Institute of Manufacturing Engineering & Management, Pakistan Navy Engineering College National University of Sciences & Technology (www.pnec.nust.edu.pk)

Matrix Management: Method, Not Magic

Waqas Ali Tunio

The Truth Behind the Myth of the Matrix


Proponents of the matrix organization are allured by the concept that highly capable resources can be shared between business units to expedite important strategic projects. Typically the most vocal proponents of adopting matrix management as an organizational structure are those managers that desire to draft the expertise and resources from surrounding functional areas in an effort to compensate for shortcomings in their own functional areas. Such shortcomings are defined as strategic projects and resources are drafted from surrounding functional areas to work under the control of a Project Manager. While this style of organization trumpets the occasional notable project result, it is a mere distraction to the underlying impact of strain and diminished performance of the functional organization. Conceptually the matrix organization is designed to share expertise, knowledge and talent of each individual as needed in multiple functional areas and multiple projects. If all employees shared the same amount of expertise and responsibility in different contexts, then this would be an effective balance. In reality, turn-over of employees creates an unequal balance of experience. Expertise, intellectual capital and experience are rarely equal, so the demands for project related tasks are rarely equal. This can easily create a strain on the most valuable resources within the organization and the associated functional management structure. Matrix management organizations are designed to mandate a formal structure in order to compensate for a lack of coordination and cooperation between functional areas. This can be an indication of a lack of vision, unclear or undefined strategy, conflicts or compartmentalized functional business units. If it is necessary to an independent organized management structure that is distinctly separate and equal in authority to the existing management structure, then there is probably something else broken within your business.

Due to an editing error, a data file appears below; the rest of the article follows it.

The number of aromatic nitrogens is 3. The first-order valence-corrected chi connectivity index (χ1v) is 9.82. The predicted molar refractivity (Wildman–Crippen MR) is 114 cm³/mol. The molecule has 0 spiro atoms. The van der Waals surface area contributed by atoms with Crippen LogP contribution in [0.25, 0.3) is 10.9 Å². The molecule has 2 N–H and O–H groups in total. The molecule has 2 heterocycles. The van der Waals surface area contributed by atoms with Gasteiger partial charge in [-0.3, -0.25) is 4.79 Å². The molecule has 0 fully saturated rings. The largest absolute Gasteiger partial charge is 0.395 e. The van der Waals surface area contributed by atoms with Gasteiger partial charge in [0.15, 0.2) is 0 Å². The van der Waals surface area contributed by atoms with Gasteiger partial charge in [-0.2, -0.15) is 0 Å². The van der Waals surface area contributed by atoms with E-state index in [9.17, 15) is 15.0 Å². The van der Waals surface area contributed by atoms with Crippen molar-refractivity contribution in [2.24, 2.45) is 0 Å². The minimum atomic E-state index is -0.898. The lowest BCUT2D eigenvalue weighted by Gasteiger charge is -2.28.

Real Importance of Project Management


Project Management is a very important and valued aspect of many organizations. Effective Project Management is typically characterized by the definitions associated with the Soft Boundary Matrix or the Functional Matrix. When associated with well defined projects that have clearly defined objectives and timelines, the role of Project Manager can be an essential element to the success of an organization. Frequently these projects are associated with implementation projects, integration or installation projects that have easily defined purpose and ends. This is distinctly different from a matrix management organization in which Project Managers exist with a goal to justify their existence by creating new projects. On the contrary, an effective Project Manager should be indistinguishable from a functional team member, sharing the responsibilities, documenting and coordinating progress toward finite goals with well defined purpose.

Institute of Manufacturing Engineering & Management, Pakistan Navy Engineering College National University of Sciences & Technology (www.pnec.nust.edu.pk)

Matrix Management: Method, Not Magic

Waqas Ali Tunio

______________________________________________________ Words of Wisdom "So much of what we call management consists in making it difficult for people to work." - Peter Drucker "Management is too often dictated by the migration toward a good idea, rather than the practice of one." - John Mehrmann, Executive Blueprints "You can't really know how something works until you know why it doesn't work." - Art Sakaguchiiii

MATRIX MANAGEMENT